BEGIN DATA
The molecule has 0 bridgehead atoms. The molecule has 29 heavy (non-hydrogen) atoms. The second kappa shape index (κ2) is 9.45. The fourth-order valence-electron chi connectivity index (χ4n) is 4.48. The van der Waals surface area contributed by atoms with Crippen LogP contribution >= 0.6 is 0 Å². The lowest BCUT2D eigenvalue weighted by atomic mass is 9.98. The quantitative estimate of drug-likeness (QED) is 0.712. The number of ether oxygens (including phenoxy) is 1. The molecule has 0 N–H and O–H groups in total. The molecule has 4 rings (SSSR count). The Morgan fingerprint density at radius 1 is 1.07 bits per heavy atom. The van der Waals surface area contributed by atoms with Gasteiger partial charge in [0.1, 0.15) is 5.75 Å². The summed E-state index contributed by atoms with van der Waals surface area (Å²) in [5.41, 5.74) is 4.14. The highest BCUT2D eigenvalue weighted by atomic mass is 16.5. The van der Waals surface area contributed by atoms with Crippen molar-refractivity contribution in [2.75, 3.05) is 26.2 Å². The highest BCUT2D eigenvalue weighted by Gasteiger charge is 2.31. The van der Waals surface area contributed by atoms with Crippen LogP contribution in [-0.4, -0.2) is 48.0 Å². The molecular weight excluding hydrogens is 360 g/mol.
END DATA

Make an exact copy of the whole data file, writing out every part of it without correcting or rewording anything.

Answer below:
The molecule has 0 bridgehead atoms. The molecule has 29 heavy (non-hydrogen) atoms. The second kappa shape index (κ2) is 9.45. The fourth-order valence-electron chi connectivity index (χ4n) is 4.48. The van der Waals surface area contributed by atoms with Crippen LogP contribution >= 0.6 is 0 Å². The lowest BCUT2D eigenvalue weighted by atomic mass is 9.98. The quantitative estimate of drug-likeness (QED) is 0.712. The number of ether oxygens (including phenoxy) is 1. The molecule has 0 N–H and O–H groups in total. The molecule has 4 rings (SSSR count). The Morgan fingerprint density at radius 1 is 1.07 bits per heavy atom. The van der Waals surface area contributed by atoms with Gasteiger partial charge in [0.1, 0.15) is 5.75 Å². The summed E-state index contributed by atoms with van der Waals surface area (Å²) in [5.41, 5.74) is 4.14. The highest BCUT2D eigenvalue weighted by atomic mass is 16.5. The van der Waals surface area contributed by atoms with Crippen molar-refractivity contribution in [2.75, 3.05) is 26.2 Å². The highest BCUT2D eigenvalue weighted by Gasteiger charge is 2.31. The van der Waals surface area contributed by atoms with Crippen LogP contribution in [-0.4, -0.2) is 48.0 Å². The molecular weight excluding hydrogens is 360 g/mol.